Directing a play is a long drawn-out process. The first step is to decide what play or musical will be performed and this may depend on the talents possessed by the students. You cannot, for example, put on a musical with a large male cast if you do not have enough young men who are musical. The decision also depends on the age group; a GCSE group of 15 to 16 year olds can take on almost any adult play while the choice for younger students is more limited.

Once the decision is made, auditions are held. The dilemma here is that most of the students want a ‘main’ part and there will inevitably be some disappointments. The director should, however, always make sure that there are at least two people holding the auditions in order to avoid any suspected favouritism.

You now have a play, or musical, a cast and a script or score and it is time to draw up a rehearsal timetable. Initially, rehearsals are held twice a week after school for one or two hours but as the date of the production draws nearer, rehearsals will take place three times a week after school, during the weekends and at any other available times.

The cast and director usually have a simple read through of the script before starting the actual rehearsal process. The read-through can be very nerve-wracking because, despite the fact that it is supposed to be a cold reading, everyone is on the alert for possible casting or script problems.
The first Rehearsal brings everything into reality. Up until this point it has just been the script. Now there’s a sea of young faces, staring, waiting, wondering – is this going to be a great experience, a great play, or memorable for all the wrong reasons?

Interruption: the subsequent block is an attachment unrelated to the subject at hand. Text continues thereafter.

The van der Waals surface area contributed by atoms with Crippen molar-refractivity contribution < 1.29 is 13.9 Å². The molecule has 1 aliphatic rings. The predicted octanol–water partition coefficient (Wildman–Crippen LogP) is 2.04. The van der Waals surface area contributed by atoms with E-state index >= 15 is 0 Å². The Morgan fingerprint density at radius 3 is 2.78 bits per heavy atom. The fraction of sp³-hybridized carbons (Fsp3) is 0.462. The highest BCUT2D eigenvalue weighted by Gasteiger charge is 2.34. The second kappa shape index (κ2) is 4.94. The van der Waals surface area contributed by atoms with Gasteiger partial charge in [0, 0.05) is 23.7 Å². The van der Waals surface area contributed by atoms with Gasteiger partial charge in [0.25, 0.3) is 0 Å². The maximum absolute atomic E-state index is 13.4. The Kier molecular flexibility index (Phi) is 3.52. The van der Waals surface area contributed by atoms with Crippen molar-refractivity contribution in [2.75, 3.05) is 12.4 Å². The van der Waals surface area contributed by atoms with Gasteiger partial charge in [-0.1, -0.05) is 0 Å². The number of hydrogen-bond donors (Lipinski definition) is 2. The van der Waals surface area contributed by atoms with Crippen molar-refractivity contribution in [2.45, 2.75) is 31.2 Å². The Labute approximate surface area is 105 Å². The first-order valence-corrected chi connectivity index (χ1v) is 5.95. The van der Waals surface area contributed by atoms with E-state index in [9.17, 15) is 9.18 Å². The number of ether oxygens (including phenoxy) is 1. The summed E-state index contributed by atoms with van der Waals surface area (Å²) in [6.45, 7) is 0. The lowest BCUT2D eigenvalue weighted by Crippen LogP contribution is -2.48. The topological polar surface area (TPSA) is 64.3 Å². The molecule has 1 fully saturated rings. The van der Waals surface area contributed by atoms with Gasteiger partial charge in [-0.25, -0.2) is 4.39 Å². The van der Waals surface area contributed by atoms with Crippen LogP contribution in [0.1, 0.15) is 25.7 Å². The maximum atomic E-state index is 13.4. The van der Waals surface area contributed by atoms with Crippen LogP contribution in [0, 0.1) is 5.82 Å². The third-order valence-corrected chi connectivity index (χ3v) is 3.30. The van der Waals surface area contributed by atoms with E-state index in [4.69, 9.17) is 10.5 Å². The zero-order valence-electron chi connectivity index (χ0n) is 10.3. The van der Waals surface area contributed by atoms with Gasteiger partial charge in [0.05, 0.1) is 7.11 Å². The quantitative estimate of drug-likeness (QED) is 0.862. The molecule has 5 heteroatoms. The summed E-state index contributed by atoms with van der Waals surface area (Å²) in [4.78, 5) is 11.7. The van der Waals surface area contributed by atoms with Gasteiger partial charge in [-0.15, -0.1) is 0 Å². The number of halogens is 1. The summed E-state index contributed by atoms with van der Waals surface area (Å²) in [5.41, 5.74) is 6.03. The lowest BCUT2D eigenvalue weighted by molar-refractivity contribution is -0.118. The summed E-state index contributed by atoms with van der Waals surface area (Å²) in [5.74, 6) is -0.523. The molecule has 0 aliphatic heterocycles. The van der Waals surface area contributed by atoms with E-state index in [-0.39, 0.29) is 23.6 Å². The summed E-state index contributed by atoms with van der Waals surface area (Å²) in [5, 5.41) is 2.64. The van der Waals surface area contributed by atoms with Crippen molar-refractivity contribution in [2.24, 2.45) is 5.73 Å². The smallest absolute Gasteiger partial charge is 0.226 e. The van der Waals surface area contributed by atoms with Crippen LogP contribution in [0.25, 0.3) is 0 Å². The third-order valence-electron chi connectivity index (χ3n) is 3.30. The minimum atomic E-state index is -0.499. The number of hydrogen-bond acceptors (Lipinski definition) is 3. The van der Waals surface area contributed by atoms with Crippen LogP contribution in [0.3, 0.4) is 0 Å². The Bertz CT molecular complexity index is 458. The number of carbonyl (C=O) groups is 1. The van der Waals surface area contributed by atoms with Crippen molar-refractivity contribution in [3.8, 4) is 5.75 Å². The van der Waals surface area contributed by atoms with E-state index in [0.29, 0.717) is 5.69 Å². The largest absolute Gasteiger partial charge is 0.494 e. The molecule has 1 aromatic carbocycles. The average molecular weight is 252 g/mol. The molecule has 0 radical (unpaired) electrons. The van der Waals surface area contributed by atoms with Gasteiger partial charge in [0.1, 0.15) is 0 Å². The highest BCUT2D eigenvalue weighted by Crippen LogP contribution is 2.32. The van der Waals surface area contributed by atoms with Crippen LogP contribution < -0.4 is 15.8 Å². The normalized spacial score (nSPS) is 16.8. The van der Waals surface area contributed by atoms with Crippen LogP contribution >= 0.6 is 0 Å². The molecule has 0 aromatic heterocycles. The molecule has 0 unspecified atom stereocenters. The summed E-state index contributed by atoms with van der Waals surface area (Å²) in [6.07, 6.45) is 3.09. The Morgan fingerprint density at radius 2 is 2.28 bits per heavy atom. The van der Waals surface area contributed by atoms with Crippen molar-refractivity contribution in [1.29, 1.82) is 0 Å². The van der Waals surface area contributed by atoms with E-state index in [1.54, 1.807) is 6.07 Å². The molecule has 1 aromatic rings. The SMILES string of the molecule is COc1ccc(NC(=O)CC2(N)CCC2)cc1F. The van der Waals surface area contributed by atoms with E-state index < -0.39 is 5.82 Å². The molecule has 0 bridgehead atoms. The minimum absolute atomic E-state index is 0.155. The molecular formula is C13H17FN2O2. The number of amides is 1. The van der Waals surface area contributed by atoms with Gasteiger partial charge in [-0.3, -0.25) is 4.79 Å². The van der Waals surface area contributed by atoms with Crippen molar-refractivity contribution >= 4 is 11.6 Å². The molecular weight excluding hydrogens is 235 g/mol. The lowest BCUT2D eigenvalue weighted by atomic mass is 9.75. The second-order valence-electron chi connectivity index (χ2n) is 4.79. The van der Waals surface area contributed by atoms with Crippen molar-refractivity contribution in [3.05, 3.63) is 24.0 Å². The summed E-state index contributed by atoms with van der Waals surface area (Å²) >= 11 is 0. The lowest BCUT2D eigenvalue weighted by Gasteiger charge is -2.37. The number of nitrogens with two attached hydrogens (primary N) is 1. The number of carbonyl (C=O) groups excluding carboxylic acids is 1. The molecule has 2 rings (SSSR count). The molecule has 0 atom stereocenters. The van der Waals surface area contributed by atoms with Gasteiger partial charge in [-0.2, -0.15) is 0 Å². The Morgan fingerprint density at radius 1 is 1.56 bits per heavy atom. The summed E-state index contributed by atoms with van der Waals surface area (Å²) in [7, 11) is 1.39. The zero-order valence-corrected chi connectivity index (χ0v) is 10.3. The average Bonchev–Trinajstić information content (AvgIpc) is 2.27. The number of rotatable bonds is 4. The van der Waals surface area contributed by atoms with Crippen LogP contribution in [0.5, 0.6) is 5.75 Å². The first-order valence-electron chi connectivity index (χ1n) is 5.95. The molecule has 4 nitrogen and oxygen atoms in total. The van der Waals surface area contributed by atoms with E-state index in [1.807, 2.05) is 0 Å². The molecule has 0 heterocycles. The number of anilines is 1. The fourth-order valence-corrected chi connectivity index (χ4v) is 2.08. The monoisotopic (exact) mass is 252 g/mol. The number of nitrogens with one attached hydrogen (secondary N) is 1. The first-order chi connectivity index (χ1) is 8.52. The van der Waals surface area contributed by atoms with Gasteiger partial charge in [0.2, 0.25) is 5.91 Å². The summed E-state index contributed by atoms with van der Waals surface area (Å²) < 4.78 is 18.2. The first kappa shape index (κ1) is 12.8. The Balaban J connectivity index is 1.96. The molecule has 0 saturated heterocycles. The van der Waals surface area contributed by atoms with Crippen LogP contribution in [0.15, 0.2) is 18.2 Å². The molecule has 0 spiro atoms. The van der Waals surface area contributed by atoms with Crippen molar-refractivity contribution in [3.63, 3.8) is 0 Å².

The first few rehearsals are taken up with ‘blocking’, which is when the director determines an actor’s movements and positions on stage. At this point, everyone works with scripts in hand. In some plays the stage directions have been very clearly indicated by the playwright, in others there are fewer instructions and in some, none at all. This is an extremely important part of the rehearsal process and the director must be dynamically inventive. All of the blocking must come from the director (and whatever the actors are able and encouraged to contribute). There’s nothing worse than watching a play where you can see the actor thinking, “I’m moving this way because I was told to. I don’t know why I’m moving this way but here I go!” Blocking that seems to come from nowhere, and has no grounding in the action or the characters, takes the audience out of the world of the play and must be avoided that at all cost – we want to plunge the audience into the play and never let them go! During the initial rehearsal period, the cast should be learning their lines although they do, quite naturally, learn some of them as they go along during the rehearsals. Some students have learnt all their lines by the third or fourth rehearsals, some take a little longer, while others are still struggling days before the performance.